Problems Are Opportunities, Not Threats

“Learn from yesterday, live for today, hope for tomorrow. The important thing is not to stop questioning.” – Albert Einstein

People learn best from experience.

Experience tempts us to accept that a particular solution to a problem is the best solution. For example, an engineer who solved a complex technical problem in a certain way might assume that similar technical problems could be solved in the same manner. A marketing person who achieved success with a viral marketing campaign might assume that when they next need to build buzz about a product or service, a viral marketing campaign would be the best way to proceed. An entrepreneur with a successful startup and exit might assume that they can repeat again by simply doing the things that made them successful in the first place.

I was reminded of this when recently talking to my engineering team about scaling crowdSPRING and the different approaches we can take to scale our site.

As we talked about a menu of options (hardware improvements, threading, database scaling, cache strategies, etc.), I was struck by this: we were all relating our personal beliefs based on our experiences with different scaling solutions as if those beliefs and our experiences were the only truth. For example, those who had negative experiences with reverse proxy solutions were critical of such solutions. Those who had good experiences with reverse proxy solutions spoke favorably about them.

Experiences can lead us to stop questioning, and that’s exactly what was happening in our discussion about scaling strategies. That’s a dangerous situation to find yourself because true innovation requires us to see problems as opportunities, not as threats.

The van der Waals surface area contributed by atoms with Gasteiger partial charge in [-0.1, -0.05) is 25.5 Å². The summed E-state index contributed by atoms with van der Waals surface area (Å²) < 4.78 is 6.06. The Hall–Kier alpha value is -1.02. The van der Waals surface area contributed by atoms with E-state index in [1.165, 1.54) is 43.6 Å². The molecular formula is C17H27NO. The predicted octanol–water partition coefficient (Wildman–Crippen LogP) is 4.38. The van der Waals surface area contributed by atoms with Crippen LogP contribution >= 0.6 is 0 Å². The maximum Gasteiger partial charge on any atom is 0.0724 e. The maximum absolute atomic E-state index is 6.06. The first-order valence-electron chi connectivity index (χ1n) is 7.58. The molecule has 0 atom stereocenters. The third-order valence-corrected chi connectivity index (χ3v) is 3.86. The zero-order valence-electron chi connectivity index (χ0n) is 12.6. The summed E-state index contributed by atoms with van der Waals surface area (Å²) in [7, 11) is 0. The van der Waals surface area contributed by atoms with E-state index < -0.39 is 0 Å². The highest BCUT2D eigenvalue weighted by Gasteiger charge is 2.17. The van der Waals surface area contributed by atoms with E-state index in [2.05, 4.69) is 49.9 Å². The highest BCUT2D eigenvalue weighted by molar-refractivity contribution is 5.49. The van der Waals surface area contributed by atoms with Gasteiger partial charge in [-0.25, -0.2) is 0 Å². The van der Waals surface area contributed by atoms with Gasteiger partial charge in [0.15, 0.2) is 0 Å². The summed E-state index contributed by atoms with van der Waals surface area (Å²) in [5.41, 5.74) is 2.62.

It’s natural, when we see problems as threats, to try to solve them quickly and to solve them in ways that we successfully solved other similar problems. And that’s sometimes not unreasonable – solutions that worked for us before are sometimes the best solutions.

But if we want to see problems as opportunities – so that we can innovate and build on our experience, we all must remember to never to stop questioning.

  • http://www.raywenderlich.com Ray Wenderlich

    Insightful post. I agree that it’s all too easy to use the same solution you’ve used in the past rather than consider if there’s an even better solution. But you’re right by making that little bit of extra effort, you have a great opportunity to increase your knowledge!

  • http://twitter.com/halomomo Monika Halim

    Very insightful indeed. I think it’s also related to comfort boundaries we tend to create along the way, both in action and in mind. Many people find it hard to step out of their comfort zone, but I think it’s only a matter of perspective and you could’ve seen it simply as enlarging your boundaries.

  • http://www.rosskimbarovsky.com Ross

    Ray – the effort is sometimes more than a little bit, but of course, the benefits can also be significantly greater.

    Monika – good point about comfort boundaries. Those surely play a huge role in limiting us. Seth Godin calls this our “lizard brains” – when we stop ourselves from going outside our small comfort zones.

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